Tinker Thinking Part I – Critical Thinking in the Classroom

Children do it all the time. They change, add, and rearrange classroom materials to suit their play. They remove materials, make adjustments, and combine things to support their ideas and play scripts. This happens daily, within moments, and all because something works or doesn’t work. Children do this very quickly; they modify, adapt, try things out, and start all over again. Adults can learn a great deal about children’s thinking simply by paying attention to the steps and changes that naturally occur in play. Some call it, play based learning, others say it’s messing about. At Kodo headquarters, we refer to that inspired, in-the-moment, reflective and active process as Tinker Thinking.

Tinker Thinking – The Tunnel

Anders is particularly fond of playing with objects that move. He often incorporates arches and tubes into his block and ramp play, creating tunnels for balls and cars to pass through. The idea that a traveling object can be visible and invisible on the same course is of particular interest to him. Here’s what I uncovered one afternoon while documenting Anders and his friends.

critical thinking in the classroom

Photo 1 – Anders and two other children are provoked by the teacher to combine rubber ramp with wooden ramps. At first Anders does not include a tunnel, but, along with his friends,  is focused on making the transition between wooden ramp and rubber ramp work.

critical thinking in the classroom

Photo 2 – After figuring out that the rubber ramp should be under the wooden ramp, the children make a few minor adjustments to their path. Anders constructs a tunnel over the rubber ramp using blocks. The balls hit the tunnel roof and bounce off the track. This was clearly not intended and they all rush to look at it. They test this several times, exchanging balls and moving the wooden ramp, but do not change the tunnel or its position along the path.

critical thinking in the classroom

Photo 3 – Anders watches the ball bounce off the track and gets another block. More tinkering…more thinking….the tunnel roof is modified. The walls are moved, but their position along the track remains the same. Could Ander’s question be, “Does making a wider tunnel allow the ball to pass through?’” We believe these actions prove that Anders knows the ball needs more space in which to pass through. In this case teachers might offer that adding height or moving the tunnel further down the path would easily solve the problem, but the adults refrain from solving the problem for the children and let the play unfold.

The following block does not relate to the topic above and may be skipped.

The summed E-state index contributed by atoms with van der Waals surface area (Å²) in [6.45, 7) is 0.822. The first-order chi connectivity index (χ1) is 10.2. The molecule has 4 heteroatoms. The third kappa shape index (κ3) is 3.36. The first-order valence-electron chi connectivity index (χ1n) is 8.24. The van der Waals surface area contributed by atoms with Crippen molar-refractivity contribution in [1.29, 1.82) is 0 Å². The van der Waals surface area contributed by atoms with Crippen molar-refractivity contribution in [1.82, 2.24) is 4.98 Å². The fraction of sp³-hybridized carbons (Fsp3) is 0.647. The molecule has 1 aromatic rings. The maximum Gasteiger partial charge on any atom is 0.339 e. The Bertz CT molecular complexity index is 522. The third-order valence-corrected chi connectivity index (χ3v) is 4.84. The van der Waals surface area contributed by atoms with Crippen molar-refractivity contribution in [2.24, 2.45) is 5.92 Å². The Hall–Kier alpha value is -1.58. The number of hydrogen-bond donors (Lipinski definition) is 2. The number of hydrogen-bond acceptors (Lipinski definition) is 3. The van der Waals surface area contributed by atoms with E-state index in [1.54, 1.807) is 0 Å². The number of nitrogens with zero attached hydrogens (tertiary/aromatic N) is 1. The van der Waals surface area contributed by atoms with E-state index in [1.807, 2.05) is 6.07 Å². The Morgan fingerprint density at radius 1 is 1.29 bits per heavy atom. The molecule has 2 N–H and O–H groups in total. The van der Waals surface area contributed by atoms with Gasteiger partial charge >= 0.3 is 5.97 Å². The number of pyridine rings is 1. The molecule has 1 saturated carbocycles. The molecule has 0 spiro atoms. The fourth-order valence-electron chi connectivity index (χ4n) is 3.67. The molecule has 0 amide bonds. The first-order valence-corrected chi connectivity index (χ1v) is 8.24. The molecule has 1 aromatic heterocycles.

critical thinking in the classroom

Photo 4 – Tinkering with the tunnel design continues with another iteration and the problem is temporarily solved..the roof is removed and walls are positioned to hug the track again. (This happened so fast I only caught it after going through the photos!) Anders does have an understanding that removing roof will allow the ball to travel the path, as his original structure simply did not allow enough space.

critical thinking in the classroom

Photo 5 – More tinkering, this time with a change in the shape of the roof.  Anders new design is successful in achieving his original intent of including a structure that would serve as a tunnel and allow the balls to pass through. Tah Dah!

We believe this series of images clearly demonstrates:

  • the design process is often very evident in children’s play

  • engineering concepts are present in the preschool classroom without being “taught”

  • understanding material properties is a natural result of experience with those materials

  • Tinker Thinking supports the desired results of supporting children’s reasoning skills and critical thinking in the classroom

We’ll have more stories about this topic over the weeks to come!

Best from Diane and the Kodo Team

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